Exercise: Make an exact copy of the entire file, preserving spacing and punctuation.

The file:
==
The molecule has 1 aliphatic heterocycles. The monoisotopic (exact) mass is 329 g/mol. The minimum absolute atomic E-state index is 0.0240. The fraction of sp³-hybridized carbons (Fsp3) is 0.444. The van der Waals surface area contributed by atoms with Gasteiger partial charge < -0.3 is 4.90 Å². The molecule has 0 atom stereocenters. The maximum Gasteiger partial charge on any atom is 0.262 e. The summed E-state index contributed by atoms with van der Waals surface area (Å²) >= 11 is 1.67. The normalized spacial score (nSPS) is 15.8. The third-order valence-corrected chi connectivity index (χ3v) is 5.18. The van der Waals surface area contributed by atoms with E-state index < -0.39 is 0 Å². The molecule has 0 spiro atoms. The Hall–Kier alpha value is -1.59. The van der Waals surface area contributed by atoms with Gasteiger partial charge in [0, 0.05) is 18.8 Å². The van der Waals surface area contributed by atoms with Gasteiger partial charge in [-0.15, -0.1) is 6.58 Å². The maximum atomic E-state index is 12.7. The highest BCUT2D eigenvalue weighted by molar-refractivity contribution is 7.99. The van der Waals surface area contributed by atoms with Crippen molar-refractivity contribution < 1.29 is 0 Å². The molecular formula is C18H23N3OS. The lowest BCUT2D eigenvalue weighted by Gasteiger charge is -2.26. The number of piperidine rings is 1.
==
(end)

The molecule has 1 aliphatic heterocycles. The monoisotopic (exact) mass is 329 g/mol. The minimum absolute atomic E-state index is 0.0240. The fraction of sp³-hybridized carbons (Fsp3) is 0.444. The van der Waals surface area contributed by atoms with Gasteiger partial charge < -0.3 is 4.90 Å². The molecule has 0 atom stereocenters. The maximum Gasteiger partial charge on any atom is 0.262 e. The summed E-state index contributed by atoms with van der Waals surface area (Å²) >= 11 is 1.67. The normalized spacial score (nSPS) is 15.8. The third-order valence-corrected chi connectivity index (χ3v) is 5.18. The van der Waals surface area contributed by atoms with E-state index < -0.39 is 0 Å². The molecule has 0 spiro atoms. The Hall–Kier alpha value is -1.59. The van der Waals surface area contributed by atoms with Gasteiger partial charge in [0, 0.05) is 18.8 Å². The van der Waals surface area contributed by atoms with Gasteiger partial charge in [-0.15, -0.1) is 6.58 Å². The maximum atomic E-state index is 12.7. The highest BCUT2D eigenvalue weighted by molar-refractivity contribution is 7.99. The van der Waals surface area contributed by atoms with Crippen molar-refractivity contribution < 1.29 is 0 Å². The molecular formula is C18H23N3OS. The lowest BCUT2D eigenvalue weighted by Gasteiger charge is -2.26. The number of piperidine rings is 1.